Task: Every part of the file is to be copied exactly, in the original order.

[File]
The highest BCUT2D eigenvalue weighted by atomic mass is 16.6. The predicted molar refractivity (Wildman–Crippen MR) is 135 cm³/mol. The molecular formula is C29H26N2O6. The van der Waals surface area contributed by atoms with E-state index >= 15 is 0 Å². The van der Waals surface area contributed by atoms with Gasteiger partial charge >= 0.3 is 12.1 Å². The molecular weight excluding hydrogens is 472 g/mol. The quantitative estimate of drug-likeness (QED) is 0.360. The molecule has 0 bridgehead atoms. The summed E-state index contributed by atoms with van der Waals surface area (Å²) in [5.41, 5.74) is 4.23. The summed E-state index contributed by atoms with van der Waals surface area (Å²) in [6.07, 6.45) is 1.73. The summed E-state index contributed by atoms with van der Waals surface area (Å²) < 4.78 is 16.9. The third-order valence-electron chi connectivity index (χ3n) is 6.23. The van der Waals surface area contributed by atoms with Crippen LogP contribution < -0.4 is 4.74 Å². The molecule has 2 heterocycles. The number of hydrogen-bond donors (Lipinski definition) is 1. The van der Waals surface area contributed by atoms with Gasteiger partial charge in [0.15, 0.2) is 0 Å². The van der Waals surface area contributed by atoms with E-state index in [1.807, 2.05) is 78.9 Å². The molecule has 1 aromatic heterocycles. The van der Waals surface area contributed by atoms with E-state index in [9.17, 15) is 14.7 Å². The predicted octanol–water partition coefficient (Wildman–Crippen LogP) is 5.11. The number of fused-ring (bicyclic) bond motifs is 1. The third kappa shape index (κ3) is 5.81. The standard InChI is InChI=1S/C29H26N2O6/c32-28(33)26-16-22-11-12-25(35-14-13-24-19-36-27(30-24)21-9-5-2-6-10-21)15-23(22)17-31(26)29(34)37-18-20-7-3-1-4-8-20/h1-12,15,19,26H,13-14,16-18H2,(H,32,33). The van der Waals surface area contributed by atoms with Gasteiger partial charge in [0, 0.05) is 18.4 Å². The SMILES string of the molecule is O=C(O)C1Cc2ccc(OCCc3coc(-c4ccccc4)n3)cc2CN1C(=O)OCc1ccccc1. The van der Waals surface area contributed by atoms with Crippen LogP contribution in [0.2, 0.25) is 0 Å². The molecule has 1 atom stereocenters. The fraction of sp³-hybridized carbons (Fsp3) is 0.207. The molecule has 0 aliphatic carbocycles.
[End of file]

The highest BCUT2D eigenvalue weighted by atomic mass is 16.6. The predicted molar refractivity (Wildman–Crippen MR) is 135 cm³/mol. The molecular formula is C29H26N2O6. The van der Waals surface area contributed by atoms with E-state index >= 15 is 0 Å². The van der Waals surface area contributed by atoms with Gasteiger partial charge >= 0.3 is 12.1 Å². The molecular weight excluding hydrogens is 472 g/mol. The quantitative estimate of drug-likeness (QED) is 0.360. The molecule has 0 bridgehead atoms. The summed E-state index contributed by atoms with van der Waals surface area (Å²) in [5.41, 5.74) is 4.23. The summed E-state index contributed by atoms with van der Waals surface area (Å²) in [6.07, 6.45) is 1.73. The summed E-state index contributed by atoms with van der Waals surface area (Å²) < 4.78 is 16.9. The third-order valence-electron chi connectivity index (χ3n) is 6.23. The van der Waals surface area contributed by atoms with Crippen LogP contribution < -0.4 is 4.74 Å². The molecule has 2 heterocycles. The number of hydrogen-bond donors (Lipinski definition) is 1. The van der Waals surface area contributed by atoms with Gasteiger partial charge in [0.15, 0.2) is 0 Å². The van der Waals surface area contributed by atoms with E-state index in [1.807, 2.05) is 78.9 Å². The molecule has 1 aromatic heterocycles. The van der Waals surface area contributed by atoms with E-state index in [9.17, 15) is 14.7 Å². The predicted octanol–water partition coefficient (Wildman–Crippen LogP) is 5.11. The number of fused-ring (bicyclic) bond motifs is 1. The third kappa shape index (κ3) is 5.81. The standard InChI is InChI=1S/C29H26N2O6/c32-28(33)26-16-22-11-12-25(35-14-13-24-19-36-27(30-24)21-9-5-2-6-10-21)15-23(22)17-31(26)29(34)37-18-20-7-3-1-4-8-20/h1-12,15,19,26H,13-14,16-18H2,(H,32,33). The van der Waals surface area contributed by atoms with Gasteiger partial charge in [0, 0.05) is 18.4 Å². The SMILES string of the molecule is O=C(O)C1Cc2ccc(OCCc3coc(-c4ccccc4)n3)cc2CN1C(=O)OCc1ccccc1. The van der Waals surface area contributed by atoms with Crippen LogP contribution in [0.2, 0.25) is 0 Å². The molecule has 1 atom stereocenters. The fraction of sp³-hybridized carbons (Fsp3) is 0.207. The molecule has 0 aliphatic carbocycles.